This section focuses on actions that employers can take to manage disability in the workplace with confidence. Taking this advice may help you to attract and retain talented disabled staff whilst getting the best out of people and reducing the costs of replacing valuable employees.
- More than one in five adults is disabled, yet only half are likely to be in work, compared to four fifths of non disabled adults. One disabled person in six loses their job in the first year after acquiring a disability, more than doubling two years later.
- The term 'disabled' covers people with a wide range of disabilities and health conditions from diabetes to depression.
- Employers can expect nearly one in six of their workforce affected by a mental health condition at some point. Mental health conditions can result in the loss of over 80 million working days per year.
- The DWP’s Access to Work programme helped 37,000 people in 2009/10. However many adjustments or changes to work practices will cost little or nothing.
Solutions should not necessarily be different or unusual and not just for disabled people – but should have relevance to the entire workforce.
An inclusive employer:
- Is flexible in relation to working arrangements.
- Allows employees to share information in their own time.
- Understands that some impairments or conditions are invisible.
- Asks all staff what adjustments might be required for example through a staff survey or induction questionnaire.
Maybe we should be mainstreaming our approaches and having a more general approach so that when people have actually been recruited you are asking everybody what kind of adjustments that they need and bring in all of the other aspects around child care and disability and wouldn't necessarily have to focus on their disability then and also to focus more on the good practice of other organisations.
- Recognises that people may develop impairments or health issues over the course of their working life.
- Publicises the good work they are doing and the business benefits.
- Advocates policies that prevent harassment and bullying.
- Understands their legal responsibility in regards to reasonable adjustments.
An inclusive manager:
- Understands the needs of their team.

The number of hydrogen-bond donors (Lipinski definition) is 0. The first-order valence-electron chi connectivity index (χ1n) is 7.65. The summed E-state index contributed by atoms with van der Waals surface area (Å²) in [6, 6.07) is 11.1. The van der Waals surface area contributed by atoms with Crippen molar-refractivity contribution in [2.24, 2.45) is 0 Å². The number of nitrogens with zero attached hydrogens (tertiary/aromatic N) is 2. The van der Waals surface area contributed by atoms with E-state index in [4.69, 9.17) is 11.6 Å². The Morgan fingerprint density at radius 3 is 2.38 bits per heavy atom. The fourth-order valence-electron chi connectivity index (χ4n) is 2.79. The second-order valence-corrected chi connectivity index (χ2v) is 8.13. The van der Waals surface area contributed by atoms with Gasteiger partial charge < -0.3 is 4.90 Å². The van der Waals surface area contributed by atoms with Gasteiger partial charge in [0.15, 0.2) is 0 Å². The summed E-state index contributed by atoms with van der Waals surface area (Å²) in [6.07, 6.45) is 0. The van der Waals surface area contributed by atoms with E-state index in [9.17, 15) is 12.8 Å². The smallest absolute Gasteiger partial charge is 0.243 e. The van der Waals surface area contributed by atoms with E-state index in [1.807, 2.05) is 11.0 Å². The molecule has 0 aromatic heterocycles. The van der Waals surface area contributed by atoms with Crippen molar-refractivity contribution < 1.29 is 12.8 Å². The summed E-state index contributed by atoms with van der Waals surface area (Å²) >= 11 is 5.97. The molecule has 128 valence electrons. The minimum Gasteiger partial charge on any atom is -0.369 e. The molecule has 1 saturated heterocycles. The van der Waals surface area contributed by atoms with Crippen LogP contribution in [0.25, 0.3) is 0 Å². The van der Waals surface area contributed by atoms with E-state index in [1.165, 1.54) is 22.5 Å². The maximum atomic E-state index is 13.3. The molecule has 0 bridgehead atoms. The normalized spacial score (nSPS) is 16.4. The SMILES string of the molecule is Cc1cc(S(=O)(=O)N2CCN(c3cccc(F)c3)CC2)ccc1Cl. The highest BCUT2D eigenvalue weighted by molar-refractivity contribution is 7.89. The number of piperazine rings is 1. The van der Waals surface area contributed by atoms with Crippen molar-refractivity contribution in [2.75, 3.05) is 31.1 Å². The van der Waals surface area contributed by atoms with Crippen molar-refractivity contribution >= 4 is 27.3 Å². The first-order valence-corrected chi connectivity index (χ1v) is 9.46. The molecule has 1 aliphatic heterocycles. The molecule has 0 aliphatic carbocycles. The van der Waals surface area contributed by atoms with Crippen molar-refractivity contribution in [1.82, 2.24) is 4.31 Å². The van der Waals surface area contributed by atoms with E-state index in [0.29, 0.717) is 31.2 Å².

- Considers making changes to job roles when a staff member’s circumstances or health condition changes - there may be business benefits in redesigning or 'tweaking' a job role rather than having to recruit someone new.
- Informally asks their team members how they are and whether they have what they need - especially when people start work in a new role or return to work after a leave of absence.
Specifically on the case of disability, I think there is a sense in which a great many employers are largely unaware of the concerns that some of their employees may have and that many of the employees are not self identifying to their employees as being disabled.
What changes can you make to the workplace?
- Start and finish times
- The distribution of working hours across days of the week
- Accommodating absence
- Opportunities to work from home
Adapting job roles
- Provide lifts and step free access to all sites
- Two-hinged light doors at all entrances and for internal doors
- Car parking for disabled people where possible
- Regular, ordered layout in open-plan areas
- Permanent desks for disabled people in offices using hotdesking
- Choice over workstation seating for all staff
- Allowing air conditioning to be switched off at workstations and or fitting ionizers
Facilities / equipment
- Health and safety equipment that is accessible
- A break-out space
- Materials provided in a variety of formats
- Advance consultation about the most appropriate communication approaches
- Consider alternative ways that information and reports can be presented